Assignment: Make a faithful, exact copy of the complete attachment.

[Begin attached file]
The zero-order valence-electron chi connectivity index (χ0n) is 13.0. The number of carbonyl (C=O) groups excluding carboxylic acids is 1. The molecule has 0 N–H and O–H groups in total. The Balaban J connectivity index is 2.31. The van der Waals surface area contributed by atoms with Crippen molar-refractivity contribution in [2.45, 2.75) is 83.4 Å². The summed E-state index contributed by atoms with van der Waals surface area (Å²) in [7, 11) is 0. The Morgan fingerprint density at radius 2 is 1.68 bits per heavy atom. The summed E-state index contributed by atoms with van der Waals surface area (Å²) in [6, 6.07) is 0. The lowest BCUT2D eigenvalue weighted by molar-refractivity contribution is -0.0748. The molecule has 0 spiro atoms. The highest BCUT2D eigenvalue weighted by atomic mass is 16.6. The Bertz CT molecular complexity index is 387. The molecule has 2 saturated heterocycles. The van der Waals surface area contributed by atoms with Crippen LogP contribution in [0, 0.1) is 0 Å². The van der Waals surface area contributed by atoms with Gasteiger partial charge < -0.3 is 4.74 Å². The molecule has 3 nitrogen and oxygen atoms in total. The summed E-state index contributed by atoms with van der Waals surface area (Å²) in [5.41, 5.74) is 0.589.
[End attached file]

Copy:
The zero-order valence-electron chi connectivity index (χ0n) is 13.0. The number of carbonyl (C=O) groups excluding carboxylic acids is 1. The molecule has 0 N–H and O–H groups in total. The Balaban J connectivity index is 2.31. The van der Waals surface area contributed by atoms with Crippen molar-refractivity contribution in [2.45, 2.75) is 83.4 Å². The summed E-state index contributed by atoms with van der Waals surface area (Å²) in [7, 11) is 0. The Morgan fingerprint density at radius 2 is 1.68 bits per heavy atom. The summed E-state index contributed by atoms with van der Waals surface area (Å²) in [6, 6.07) is 0. The lowest BCUT2D eigenvalue weighted by molar-refractivity contribution is -0.0748. The molecule has 0 spiro atoms. The highest BCUT2D eigenvalue weighted by atomic mass is 16.6. The Bertz CT molecular complexity index is 387. The molecule has 2 saturated heterocycles. The van der Waals surface area contributed by atoms with Crippen LogP contribution in [0, 0.1) is 0 Å². The van der Waals surface area contributed by atoms with Gasteiger partial charge < -0.3 is 4.74 Å². The molecule has 3 nitrogen and oxygen atoms in total. The summed E-state index contributed by atoms with van der Waals surface area (Å²) in [5.41, 5.74) is 0.589.